Whitewater High boys track and field team has the ingredients
The 1,600 relay is the last event at a high school track and field meet.
For Whitewater High School's Tony Floyd, Tony Bilderback and Jacob Dennis-Oehling, the event comes first.
The three were members of the Whippets' 1,600-relay team that entered last year's WIAA Division 2 state meet as the No. 2 seed. Whitewater finished seventh in the finals, one place short of reaching the podium.
That finish has haunted the three seniors ever since.
"Not getting to the podium last year has motivated us big time this year," Floyd said. "We're going to do everything we can to make sure it doesn't happen again."
Whitewater's 1,600 relay team is part of strong contingent that makes the Whippets a serious contender for the Division 2 boys team title.
Dennis-Oehling is the defending state champion in the 200 and also a threat to win the 100. Bilderback is the state's top-ranked Division 2 triple-jumper with a distancer of 46 feet, 4 inches. Floyd is among the Division 2 state leaders in the 110 high hurdles and the 300 intermediate hurdles.
Whitewater senior Lou Minett is ranked fourth in Division 2 in the discus and fifth in the shot put.
Despite the lofty credentials heading into today's sectional meet at Whitewater, first-year coach John Howers said his team has not talked about a state title. Whitewater last won the boys Division 2 title in 1978.
"I don't even think it has been brought up," Howers said of winning state. "There are so many things that can happen, that to think about it or make it a goal doesn't make a lot of sense.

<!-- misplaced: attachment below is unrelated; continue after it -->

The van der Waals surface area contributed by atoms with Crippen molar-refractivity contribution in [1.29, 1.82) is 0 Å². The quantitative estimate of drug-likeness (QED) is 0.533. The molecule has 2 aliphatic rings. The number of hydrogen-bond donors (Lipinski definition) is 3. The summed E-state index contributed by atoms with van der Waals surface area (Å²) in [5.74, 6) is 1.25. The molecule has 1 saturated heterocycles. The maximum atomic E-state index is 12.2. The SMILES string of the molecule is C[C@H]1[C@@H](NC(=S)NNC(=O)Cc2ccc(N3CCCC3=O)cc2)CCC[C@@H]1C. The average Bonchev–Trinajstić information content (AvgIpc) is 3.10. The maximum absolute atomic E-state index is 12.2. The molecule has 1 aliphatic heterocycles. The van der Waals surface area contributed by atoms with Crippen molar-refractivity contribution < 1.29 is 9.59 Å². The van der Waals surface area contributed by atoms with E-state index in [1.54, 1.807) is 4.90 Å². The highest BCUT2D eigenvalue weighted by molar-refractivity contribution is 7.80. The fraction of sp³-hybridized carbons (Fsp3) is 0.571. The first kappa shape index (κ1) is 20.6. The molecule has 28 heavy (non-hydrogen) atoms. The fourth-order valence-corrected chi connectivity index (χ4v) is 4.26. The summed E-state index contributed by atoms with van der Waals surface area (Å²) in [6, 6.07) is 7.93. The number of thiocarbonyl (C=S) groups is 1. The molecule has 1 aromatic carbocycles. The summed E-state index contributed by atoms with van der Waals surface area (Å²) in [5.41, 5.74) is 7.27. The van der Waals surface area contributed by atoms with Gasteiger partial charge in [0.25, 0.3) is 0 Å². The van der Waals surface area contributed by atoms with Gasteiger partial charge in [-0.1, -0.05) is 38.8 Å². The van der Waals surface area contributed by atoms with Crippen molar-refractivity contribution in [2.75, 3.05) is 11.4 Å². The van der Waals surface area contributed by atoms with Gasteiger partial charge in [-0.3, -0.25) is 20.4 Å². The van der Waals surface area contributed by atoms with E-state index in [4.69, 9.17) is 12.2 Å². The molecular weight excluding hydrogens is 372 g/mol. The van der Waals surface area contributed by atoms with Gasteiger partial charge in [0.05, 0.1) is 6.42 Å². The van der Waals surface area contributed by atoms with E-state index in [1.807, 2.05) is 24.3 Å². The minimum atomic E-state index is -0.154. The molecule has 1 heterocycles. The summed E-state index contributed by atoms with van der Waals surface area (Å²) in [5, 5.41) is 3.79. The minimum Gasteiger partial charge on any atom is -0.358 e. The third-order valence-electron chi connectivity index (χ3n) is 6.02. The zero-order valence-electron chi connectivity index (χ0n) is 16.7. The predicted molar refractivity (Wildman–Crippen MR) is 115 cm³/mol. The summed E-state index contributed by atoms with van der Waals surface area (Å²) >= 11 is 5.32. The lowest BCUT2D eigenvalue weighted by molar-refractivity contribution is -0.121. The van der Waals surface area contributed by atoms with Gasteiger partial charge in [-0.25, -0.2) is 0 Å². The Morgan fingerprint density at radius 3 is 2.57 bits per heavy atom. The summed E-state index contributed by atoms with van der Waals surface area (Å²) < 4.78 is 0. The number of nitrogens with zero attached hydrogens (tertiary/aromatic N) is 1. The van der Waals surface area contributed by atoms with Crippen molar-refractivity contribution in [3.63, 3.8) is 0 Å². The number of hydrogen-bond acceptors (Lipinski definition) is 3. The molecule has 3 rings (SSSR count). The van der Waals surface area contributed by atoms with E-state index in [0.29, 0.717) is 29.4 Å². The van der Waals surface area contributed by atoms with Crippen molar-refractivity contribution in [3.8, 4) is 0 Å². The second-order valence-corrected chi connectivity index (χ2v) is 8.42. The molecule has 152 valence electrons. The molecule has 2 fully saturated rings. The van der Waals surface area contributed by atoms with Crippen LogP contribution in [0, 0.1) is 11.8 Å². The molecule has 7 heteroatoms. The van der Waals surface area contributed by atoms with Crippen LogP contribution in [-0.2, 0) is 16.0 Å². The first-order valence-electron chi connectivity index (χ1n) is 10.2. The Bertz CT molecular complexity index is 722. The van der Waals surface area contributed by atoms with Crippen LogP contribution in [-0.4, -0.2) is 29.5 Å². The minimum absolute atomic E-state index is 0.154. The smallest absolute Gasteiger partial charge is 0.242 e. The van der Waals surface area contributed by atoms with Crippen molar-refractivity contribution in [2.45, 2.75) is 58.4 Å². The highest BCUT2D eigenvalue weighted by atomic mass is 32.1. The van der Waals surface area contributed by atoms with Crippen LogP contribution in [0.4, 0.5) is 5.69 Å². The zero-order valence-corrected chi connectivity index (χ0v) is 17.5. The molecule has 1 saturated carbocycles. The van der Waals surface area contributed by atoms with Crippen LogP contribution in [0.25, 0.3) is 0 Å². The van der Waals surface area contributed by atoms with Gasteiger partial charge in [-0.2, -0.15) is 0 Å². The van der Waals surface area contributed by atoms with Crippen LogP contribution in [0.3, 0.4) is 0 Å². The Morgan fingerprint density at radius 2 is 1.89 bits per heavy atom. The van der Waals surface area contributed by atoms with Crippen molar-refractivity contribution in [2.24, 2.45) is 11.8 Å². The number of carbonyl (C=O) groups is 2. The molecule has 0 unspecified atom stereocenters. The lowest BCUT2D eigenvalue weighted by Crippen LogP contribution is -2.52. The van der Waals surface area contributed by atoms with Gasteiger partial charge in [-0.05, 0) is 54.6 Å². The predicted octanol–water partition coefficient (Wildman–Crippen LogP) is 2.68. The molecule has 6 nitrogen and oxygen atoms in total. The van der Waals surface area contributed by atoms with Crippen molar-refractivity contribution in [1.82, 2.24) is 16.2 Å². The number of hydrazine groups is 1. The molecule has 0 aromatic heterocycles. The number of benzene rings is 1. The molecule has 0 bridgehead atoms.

"If we finish second, third, fifth or 10th, it won't matter to me, as long as each kid gives the best effort he can."
The irony of it all for Floyd, Bilderback and Dennis-Oehling is that winning a state team title may come down to the meet's final event—the 1,600 relay.
Bilderback leads off the 1,600 relay, followed by junior Dawson Miller, Dennis-Oehling and Floyd running anchor.
The three seniors said after last year's disappointing finish that strength training has been the one area worked on the most.
"To be the best in the state means you have to be the best that one race," Bilderback said. "I might have the best triple jump right now, but what matters is what happens at state. The same thing is true in the 1,600 (relay).
"We've done all the training. We just have to come out and run our race."
Dennis-Oehling will enter the state meet with added pressure if he qualifies today in the 100 and 200. As the defending state champion in the 200, he has worn the proverbial bull's-eye on his back all season.
A UW-Eau Claire track and field recruit, Dennis-Oehling said meeting expectations comes with the territory.
"As a senior, I'm probably expected to repeat," Dennis-Oehling said. "All I'm trying to do is lay low and stay focused."
Bilderback, who plans on playing football at UW-La Crosse and possibly continuing his track and field career, was third at state last year in the triple jump. He's jumping nearly three feet farther than he was a year ago.
Floyd, also a UW-Eau Claire track and field recruit, has run a personal-best 15.04 in the 110 high hurdles and a 40.4 in the 300 intermediates. He was fifth in the 110 high hurdles last year, and said although winning a state team title would cap off a great career, the 1,600 relay is the main event.
"Having a chance to win a state title is nice to hear. But honestly, we've kept that in the back of our minds," Floyd said. "The 1,600 has kind of always been our race (in the Whitewater program), so going up there and winning that would be really special."